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Lingua Fracta and Brooke’s view on research

In the second half of Lingua Fracta, Brooke discussed many issues in composition. One that I found most compelling was his discussion about research.

In a portion of the Performance chapter titled “Delivery as Performance,” Brooke discusses sources of information, online sources in particular. He discusses how easy it for students to turn to the internet for information and how “… educators, even those of us who advocate for information technologies … have tried to get a handle on the proliferation of electronic sources and resources…” (Brooke, 2009, p. 182) I can well imagine how a professor might cringe when credible sources are not utilized. To enhance credibility, Brooke further discusses the importance of choosing internet resources that show the author’s name and he quotes one source as saying that the posted research shouldn’t be created by a group or person with a “vested interest.” (p. 184)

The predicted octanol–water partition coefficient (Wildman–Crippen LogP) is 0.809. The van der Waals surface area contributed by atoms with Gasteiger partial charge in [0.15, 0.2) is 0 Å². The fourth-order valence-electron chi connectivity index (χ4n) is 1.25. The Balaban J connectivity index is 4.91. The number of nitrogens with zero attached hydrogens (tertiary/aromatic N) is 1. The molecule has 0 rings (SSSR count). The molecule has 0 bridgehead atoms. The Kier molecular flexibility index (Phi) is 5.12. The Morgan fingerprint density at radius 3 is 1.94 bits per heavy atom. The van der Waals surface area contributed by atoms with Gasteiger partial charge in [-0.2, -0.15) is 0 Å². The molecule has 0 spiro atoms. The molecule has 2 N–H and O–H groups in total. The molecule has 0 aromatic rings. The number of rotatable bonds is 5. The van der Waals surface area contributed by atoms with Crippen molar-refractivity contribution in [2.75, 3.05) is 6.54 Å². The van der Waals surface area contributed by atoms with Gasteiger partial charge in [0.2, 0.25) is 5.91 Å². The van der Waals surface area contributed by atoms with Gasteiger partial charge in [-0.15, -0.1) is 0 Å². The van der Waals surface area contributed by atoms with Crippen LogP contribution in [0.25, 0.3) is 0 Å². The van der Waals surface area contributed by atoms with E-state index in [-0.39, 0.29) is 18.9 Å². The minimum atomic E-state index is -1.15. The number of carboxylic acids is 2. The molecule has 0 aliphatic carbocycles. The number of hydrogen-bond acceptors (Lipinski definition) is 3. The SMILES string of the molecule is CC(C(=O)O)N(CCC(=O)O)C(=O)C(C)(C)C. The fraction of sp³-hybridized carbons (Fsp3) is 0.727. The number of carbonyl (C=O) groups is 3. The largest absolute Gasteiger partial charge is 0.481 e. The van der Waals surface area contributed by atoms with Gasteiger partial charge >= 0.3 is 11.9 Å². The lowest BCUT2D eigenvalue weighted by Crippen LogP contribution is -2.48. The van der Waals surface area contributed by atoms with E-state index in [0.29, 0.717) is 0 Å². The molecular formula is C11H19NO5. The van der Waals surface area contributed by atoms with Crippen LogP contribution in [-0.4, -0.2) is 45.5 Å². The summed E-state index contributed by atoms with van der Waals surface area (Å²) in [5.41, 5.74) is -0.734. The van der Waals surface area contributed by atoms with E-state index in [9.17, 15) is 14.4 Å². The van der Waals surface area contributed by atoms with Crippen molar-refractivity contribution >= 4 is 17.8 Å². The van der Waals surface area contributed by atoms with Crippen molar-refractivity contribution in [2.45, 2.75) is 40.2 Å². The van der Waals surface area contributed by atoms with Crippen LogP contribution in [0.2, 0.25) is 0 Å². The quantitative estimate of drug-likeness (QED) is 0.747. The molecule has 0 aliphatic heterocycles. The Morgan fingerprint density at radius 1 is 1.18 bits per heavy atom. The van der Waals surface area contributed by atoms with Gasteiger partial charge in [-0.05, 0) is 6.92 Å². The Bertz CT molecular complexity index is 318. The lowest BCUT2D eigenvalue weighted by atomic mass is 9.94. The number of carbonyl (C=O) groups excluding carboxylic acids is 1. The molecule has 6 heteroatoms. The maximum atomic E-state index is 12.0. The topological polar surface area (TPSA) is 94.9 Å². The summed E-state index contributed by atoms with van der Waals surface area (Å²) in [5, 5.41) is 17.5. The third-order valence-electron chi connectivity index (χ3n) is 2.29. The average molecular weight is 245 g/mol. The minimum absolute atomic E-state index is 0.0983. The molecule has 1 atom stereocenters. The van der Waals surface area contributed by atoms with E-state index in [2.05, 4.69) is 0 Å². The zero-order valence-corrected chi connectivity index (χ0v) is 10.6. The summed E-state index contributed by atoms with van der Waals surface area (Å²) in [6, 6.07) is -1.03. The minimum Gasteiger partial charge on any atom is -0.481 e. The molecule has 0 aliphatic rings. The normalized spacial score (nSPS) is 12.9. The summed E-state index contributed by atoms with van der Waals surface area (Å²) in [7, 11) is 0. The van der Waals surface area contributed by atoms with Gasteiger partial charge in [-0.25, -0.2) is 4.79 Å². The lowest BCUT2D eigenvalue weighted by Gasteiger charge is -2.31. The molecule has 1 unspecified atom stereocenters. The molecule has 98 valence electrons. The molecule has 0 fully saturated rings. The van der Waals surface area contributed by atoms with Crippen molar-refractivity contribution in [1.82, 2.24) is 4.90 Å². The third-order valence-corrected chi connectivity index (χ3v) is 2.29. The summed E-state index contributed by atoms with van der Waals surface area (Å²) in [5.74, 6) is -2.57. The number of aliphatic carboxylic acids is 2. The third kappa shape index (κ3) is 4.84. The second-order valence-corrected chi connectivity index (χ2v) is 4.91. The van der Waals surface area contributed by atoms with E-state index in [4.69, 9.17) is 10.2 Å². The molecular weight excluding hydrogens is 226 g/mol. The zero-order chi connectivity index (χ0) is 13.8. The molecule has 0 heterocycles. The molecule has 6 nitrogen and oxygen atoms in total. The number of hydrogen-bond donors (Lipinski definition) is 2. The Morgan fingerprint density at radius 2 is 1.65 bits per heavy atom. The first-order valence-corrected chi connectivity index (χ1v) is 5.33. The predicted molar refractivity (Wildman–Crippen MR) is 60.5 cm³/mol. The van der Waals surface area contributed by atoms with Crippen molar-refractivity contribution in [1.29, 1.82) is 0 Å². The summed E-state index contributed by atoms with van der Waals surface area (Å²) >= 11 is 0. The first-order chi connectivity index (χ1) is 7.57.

Part of Brooke’s discussion revolved around Wikipedia. Students have received some mixed messages regarding usage of Wikipedia. While some professors have not banned Wikipedia from being a utilized resource, others have banned it. Brooke says, “no particular expertise is required to contribute to Wikipedia, although inaccuracies and misinformation are not likely to last long…” (p. 188) Brooke, however, takes a generously balanced approach to Wikipedia. He says, “what many commentators on Wikipedia accuracy fail to acknowledge is that there are other forms of distributed credibility of work on the site. Each entry on Wikipedia is, in fact, the tip of a much larger iceberg of activity.” (Brooke, 2009, p. 190) He further says, “…credibility is not delivered prepackaged at Wikipedia, it is performed … the result sometimes can be messy. But it also can represent the kind of opportunity that traditional encyclopedias can never dream of providing.” (Brooke, 2009, p. 191). Though Brooke doesn’t necessarily advocate the use of Wikipedia in scholarly research, he does present a compelling discussion about how it may be credible.

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